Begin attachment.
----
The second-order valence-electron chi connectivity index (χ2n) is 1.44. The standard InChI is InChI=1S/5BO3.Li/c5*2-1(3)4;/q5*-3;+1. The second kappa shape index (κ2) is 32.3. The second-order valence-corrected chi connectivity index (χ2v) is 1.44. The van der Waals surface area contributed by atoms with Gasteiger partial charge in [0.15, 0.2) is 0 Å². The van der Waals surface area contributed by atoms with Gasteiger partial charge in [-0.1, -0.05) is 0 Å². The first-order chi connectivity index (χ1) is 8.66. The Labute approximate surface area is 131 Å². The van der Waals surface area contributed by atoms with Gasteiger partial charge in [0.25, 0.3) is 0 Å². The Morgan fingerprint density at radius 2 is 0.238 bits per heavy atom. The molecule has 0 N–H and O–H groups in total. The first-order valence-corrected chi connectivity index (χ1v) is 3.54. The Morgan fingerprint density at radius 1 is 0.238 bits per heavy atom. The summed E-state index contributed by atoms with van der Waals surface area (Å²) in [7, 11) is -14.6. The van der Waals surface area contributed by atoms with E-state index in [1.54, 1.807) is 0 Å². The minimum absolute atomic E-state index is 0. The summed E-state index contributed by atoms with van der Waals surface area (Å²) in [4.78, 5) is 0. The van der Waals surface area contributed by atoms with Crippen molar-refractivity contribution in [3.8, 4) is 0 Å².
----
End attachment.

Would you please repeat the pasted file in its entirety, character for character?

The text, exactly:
The second-order valence-electron chi connectivity index (χ2n) is 1.44. The standard InChI is InChI=1S/5BO3.Li/c5*2-1(3)4;/q5*-3;+1. The second kappa shape index (κ2) is 32.3. The second-order valence-corrected chi connectivity index (χ2v) is 1.44. The van der Waals surface area contributed by atoms with Gasteiger partial charge in [0.15, 0.2) is 0 Å². The van der Waals surface area contributed by atoms with Gasteiger partial charge in [-0.1, -0.05) is 0 Å². The first-order chi connectivity index (χ1) is 8.66. The Labute approximate surface area is 131 Å². The van der Waals surface area contributed by atoms with Gasteiger partial charge in [0.25, 0.3) is 0 Å². The Morgan fingerprint density at radius 2 is 0.238 bits per heavy atom. The molecule has 0 N–H and O–H groups in total. The first-order valence-corrected chi connectivity index (χ1v) is 3.54. The Morgan fingerprint density at radius 1 is 0.238 bits per heavy atom. The summed E-state index contributed by atoms with van der Waals surface area (Å²) in [7, 11) is -14.6. The van der Waals surface area contributed by atoms with E-state index in [1.54, 1.807) is 0 Å². The minimum absolute atomic E-state index is 0. The summed E-state index contributed by atoms with van der Waals surface area (Å²) in [4.78, 5) is 0. The van der Waals surface area contributed by atoms with Crippen molar-refractivity contribution in [3.8, 4) is 0 Å².